All the President’s Drones: Obama’s Targeted-Killing Problem

The White House’s secrecy regarding the U.S. drone program has not done it any favors. 

May-June 2015

WHEN THE Senate Select Committee on Intelligence released its “torture report” in December 2014, it reignited the battle over the George W. Bush administration’s conduct of the “war on terror.” Unfortunately, the interrogation program was not an anomaly in its lack of transparency. A similar problem exists with the U.S. drone program—which, after more than ten years of use and nearly two years after President Barack Obama’s speech promising greater transparency and accountability, remains shrouded in secrecy and uncertainty.

If an internal critique of the U.S. drone program exists, it has been kept from open discussion and debate. Yet the most basic questions about the program have not been answered: What are the goals of the program? Are drones effective in accomplishing those goals? What metric is used to evaluate their effectiveness? Such queries arise at an important moment in American history. The Obama administration is faced with defining its legacy. The administration, which inherited two wars, has struggled with the dilemma of winding down military actions in Iraq and Afghanistan at the same time that threats from new adversaries have created new challenges for U.S. and international security. In response, the administration has relied heavily on the use of drones, which has allowed them to avoid further on-the-ground engagement, but has raised many legal, ethical and strategic questions in the United States and around the world.

Those critical of the U.S. drone program are quite reasonably asking whether strikes—particularly in Afghanistan, Pakistan and Yemen—are achieving measurable gains beyond an estimated four thousand deaths of largely unidentified males. Instead, they argue that continued (and unaccountable) drone attacks are actually alienating foreign populations and governments. Without a reasonable and clear metric, it is impossible to determine whether strikes should be continued, whether the program should be scaled back or even whether it should be halted altogether.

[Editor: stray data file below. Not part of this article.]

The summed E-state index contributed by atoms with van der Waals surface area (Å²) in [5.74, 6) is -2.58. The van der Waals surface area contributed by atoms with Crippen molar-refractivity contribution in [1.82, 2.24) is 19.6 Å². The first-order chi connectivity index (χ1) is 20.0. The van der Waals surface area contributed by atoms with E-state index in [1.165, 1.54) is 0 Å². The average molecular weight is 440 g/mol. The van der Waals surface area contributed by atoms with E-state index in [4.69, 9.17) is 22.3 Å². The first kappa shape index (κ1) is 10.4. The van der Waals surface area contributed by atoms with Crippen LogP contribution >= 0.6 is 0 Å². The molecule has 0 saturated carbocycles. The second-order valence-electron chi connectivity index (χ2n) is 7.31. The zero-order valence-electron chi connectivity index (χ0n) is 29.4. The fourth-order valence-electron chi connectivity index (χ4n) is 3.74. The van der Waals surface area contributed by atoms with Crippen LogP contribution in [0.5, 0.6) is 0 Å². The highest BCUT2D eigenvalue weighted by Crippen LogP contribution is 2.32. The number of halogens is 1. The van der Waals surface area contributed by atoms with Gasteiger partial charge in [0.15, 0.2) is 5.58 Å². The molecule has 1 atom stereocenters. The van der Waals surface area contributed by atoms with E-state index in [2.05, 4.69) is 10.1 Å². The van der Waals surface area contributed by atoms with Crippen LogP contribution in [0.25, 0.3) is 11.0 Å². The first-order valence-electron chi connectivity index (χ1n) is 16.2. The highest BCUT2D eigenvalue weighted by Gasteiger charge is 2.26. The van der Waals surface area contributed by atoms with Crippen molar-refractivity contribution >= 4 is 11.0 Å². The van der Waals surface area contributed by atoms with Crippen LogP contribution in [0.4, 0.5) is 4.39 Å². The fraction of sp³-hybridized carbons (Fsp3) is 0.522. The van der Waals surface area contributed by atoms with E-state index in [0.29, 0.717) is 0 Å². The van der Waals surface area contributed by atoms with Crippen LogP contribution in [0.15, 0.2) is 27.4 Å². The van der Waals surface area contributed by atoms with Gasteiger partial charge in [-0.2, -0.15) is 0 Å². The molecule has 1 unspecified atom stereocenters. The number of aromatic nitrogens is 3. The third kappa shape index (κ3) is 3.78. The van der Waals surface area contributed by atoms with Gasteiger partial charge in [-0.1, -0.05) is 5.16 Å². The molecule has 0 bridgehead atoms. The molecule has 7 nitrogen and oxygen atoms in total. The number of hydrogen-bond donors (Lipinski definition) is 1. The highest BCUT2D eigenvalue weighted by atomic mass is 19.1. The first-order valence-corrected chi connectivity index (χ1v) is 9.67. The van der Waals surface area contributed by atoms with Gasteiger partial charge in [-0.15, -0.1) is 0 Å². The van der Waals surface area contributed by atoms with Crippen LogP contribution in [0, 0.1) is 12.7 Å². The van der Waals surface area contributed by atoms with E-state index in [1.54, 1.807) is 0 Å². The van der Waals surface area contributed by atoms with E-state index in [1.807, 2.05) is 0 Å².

Without a clear enunciation of U.S. drone policy, oversight is inhibited. The result is greater ambiguity. This cycle of uncertainty compromises the ability to determine whether current drone use is effective in accomplishing national-security objectives. As America continues to rely upon air strikes as a central pillar of its counterterrorism strategy—more recently exemplified by its air campaign against the Islamic State—and expands operationalization of drones, it must emphasize developing and releasing clear policy goals that are consistent with U.S. national-security objectives and foreign-policy ideals. Only then can policy makers determine whether current strategy is effective and is achieving long-term goals.


DRONES AND their use by the United States are largely shrouded in mystery. Some see them as an essential counterterrorism tool; others see them as foreshadowing a future out of The Terminator in which drones and autonomous weapons target and fire at will. The White House’s secrecy regarding its drone policy has not done it any favors, and has allowed misconceptions of the program and of drone technology in general to flourish. A prominent example was Senator Rand Paul’s 2013 filibuster of John Brennan’s nomination to head the CIA, in which the senator conjured up a scenario where Americans sitting in cafés might find themselves unexpectedly targeted by Hellfire missiles.

The Obama administration has put forward a wealth of rhetoric supporting the idea of transparency. In his 2013 speech at the National Defense University (NDU), Obama underscored the importance of transparency and accountability for the U.S. drone program. The president pledged to “review proposals to extend oversight of lethal actions outside of war zones that go beyond our reporting to Congress.” He also noted that “the use of force must be seen as part of a larger discussion we need to have about a comprehensive counterterrorism strategy.”

The president raised the issue of effectiveness in his NDU speech, saying that effectiveness should not be confused with good policy or moral decision making. In his words:

As our fight enters a new phase, America’s legitimate claim of self-defense cannot be the end of the discussion. To say a military tactic is legal, or even effective, is not to say it is wise or moral in every instance. For the same human progress that gives us the technology to strike half a world away also demands the discipline to constrain that power—or risk abusing it.

While Obama’s remarks were welcomed at the time, the impact of his words was limited. A year later, when the president delivered a speech at West Point, little outward progress had been made in clarifying U.S. policy. The president echoed his NDU talking points and again highlighted the risks involved in not being clear and transparent about U.S. counterterrorism policy:

But as I said last year, in taking direct action we must uphold standards that reflect our values. That means taking strikes only when we face a continuing, imminent threat, and only where there is . . . near certainty of no civilian casualties. For our actions should meet a simple test: We must not create more enemies than we take off the battlefield.

In short, the president recognized that not being transparent and accountable could come at a cost and create long-term risks, saying that when the United States “cannot explain our efforts clearly and publicly, we face terrorist propaganda and international suspicion, we erode legitimacy with our partners and our people, and we reduce accountability in our own government.”